Can I use any mortgage lender?
Not all lenders will offer shared ownership mortgages. Of those that do, some, particularly the smaller building societies, may restrict their lending to local postcodes.
Even when a provider will offer mortgages for shared ownership properties, it can be confusing because there is huge variation in how much deposit different lenders require for different types of shared ownership property.
What exactly is a shared ownership mortgage and where do I find the ownership mortgages advertised?
A mortgage for shared ownership is one where the lender is happy to provide a mortgage on a share in a property, e.g. a 50% share, rather than on the entire home.
However, when it comes to mortgages, shared ownership can be restrictive because many lenders are not involved in the scheme and, of those that are, some, particularly the smaller building societies, may restrict their lending to local postcodes.
If you looking for a mortgage for shared ownership and want to find the most competitive shared ownership mortgage rates, you could consider seeking independent advice or alternatively, search our comparison site.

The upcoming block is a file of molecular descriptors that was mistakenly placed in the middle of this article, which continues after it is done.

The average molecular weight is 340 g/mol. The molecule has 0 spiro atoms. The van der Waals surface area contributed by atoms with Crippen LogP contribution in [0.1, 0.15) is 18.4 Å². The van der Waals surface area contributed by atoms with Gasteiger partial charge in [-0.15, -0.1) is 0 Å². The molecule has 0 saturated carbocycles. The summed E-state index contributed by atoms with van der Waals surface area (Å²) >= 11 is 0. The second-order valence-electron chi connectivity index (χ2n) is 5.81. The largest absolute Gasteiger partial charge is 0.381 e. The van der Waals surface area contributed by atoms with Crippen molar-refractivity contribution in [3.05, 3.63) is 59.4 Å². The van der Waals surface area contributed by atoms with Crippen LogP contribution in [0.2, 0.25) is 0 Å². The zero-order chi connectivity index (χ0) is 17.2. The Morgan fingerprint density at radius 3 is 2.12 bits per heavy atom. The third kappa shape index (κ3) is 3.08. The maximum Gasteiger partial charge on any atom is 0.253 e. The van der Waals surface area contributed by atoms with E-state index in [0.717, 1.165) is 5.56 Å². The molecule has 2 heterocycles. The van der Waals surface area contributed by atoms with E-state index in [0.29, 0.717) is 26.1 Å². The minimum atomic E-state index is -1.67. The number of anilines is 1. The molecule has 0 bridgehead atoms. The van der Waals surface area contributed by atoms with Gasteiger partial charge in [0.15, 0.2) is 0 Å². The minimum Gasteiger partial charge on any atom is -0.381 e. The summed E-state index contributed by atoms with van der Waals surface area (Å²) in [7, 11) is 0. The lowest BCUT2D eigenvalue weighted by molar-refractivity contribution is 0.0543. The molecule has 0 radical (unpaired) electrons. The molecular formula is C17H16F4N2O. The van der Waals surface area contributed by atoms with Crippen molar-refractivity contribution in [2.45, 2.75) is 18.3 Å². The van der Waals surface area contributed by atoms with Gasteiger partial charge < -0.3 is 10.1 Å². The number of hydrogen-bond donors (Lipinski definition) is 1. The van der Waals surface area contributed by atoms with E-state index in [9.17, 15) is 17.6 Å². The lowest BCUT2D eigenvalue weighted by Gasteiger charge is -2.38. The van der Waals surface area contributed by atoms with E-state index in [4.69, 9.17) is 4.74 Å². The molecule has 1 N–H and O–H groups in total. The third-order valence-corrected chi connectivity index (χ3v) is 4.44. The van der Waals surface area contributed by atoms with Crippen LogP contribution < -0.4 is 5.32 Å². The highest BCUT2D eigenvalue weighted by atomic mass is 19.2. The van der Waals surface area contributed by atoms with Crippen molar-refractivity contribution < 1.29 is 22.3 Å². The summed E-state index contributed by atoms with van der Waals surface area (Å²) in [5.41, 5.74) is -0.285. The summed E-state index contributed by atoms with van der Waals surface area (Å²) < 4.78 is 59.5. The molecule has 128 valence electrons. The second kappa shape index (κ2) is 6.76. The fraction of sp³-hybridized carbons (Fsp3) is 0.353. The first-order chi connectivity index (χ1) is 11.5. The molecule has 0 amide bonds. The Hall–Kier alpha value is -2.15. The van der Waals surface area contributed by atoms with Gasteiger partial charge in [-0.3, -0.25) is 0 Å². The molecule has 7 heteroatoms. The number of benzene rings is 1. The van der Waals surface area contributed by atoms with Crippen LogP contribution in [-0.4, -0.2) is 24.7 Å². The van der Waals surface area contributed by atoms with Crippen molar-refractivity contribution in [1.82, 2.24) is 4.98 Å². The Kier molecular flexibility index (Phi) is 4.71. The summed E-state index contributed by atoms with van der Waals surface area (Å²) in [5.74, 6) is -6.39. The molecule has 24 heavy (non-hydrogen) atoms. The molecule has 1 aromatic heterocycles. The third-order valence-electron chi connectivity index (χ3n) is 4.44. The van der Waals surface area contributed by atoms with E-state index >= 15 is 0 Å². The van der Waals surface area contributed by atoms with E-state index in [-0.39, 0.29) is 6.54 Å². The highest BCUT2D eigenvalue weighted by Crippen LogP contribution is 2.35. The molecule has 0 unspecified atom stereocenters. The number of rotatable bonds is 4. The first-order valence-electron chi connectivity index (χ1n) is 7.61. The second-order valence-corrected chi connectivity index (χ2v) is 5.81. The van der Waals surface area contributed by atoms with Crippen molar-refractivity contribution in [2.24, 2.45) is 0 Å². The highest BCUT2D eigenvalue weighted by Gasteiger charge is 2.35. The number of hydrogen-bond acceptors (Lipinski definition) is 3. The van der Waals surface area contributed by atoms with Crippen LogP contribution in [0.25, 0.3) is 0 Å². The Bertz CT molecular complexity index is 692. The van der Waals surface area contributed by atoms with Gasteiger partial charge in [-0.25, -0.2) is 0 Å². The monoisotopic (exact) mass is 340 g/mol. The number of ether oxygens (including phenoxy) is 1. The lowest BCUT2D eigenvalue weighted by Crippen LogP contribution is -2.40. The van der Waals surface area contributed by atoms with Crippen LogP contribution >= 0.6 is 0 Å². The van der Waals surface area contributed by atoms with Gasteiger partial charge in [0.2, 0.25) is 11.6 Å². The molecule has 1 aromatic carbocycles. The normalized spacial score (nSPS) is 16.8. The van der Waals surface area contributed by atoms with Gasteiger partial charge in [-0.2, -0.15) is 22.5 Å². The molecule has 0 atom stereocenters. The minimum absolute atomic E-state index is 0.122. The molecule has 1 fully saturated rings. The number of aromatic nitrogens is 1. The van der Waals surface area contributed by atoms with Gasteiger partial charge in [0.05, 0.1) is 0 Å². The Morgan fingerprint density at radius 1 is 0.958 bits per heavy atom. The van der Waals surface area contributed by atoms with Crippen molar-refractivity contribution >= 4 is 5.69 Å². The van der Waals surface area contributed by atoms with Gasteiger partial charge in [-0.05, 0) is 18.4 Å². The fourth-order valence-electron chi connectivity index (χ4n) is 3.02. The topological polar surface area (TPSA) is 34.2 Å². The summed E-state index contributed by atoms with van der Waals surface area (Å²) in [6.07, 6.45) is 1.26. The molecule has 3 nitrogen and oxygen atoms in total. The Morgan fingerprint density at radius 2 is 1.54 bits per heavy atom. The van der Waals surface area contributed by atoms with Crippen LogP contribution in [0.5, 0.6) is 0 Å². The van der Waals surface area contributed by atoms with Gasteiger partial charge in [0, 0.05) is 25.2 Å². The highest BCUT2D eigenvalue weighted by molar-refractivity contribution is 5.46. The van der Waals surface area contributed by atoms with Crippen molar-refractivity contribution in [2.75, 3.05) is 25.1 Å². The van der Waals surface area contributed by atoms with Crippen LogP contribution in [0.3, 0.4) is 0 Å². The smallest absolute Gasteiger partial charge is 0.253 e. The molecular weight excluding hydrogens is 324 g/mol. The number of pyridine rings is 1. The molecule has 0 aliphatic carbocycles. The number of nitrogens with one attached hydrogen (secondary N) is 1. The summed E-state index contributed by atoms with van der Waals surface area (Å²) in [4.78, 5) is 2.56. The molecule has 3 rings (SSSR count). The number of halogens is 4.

How much deposit will I need?
This can vary. If you use our shared ownership mortgage calculator (now going directly to our price comparison site) it is programmed with up to date lending policy from all the shared ownership providers and if the amount of deposit you enter is not sufficient it will show you the minimum required.
Generally, 5% is the minimum but it can be more than this depending on your circumstances and the type of shared ownership property you are buying. Certainly, the bigger the deposit, the better your mortgage rate is likely to be. 100% shared ownership mortgages are not generally available anymore.
What is staircasing?
If you already own a part buy part rent property, you can buy further shares in a process known as ‘staircasing’. Share to buy provides information on shared ownership staircasing including a staircase calculator that works out whether you might have enough equity to buy further shares, and also estimates the cost of staircasing mortgages.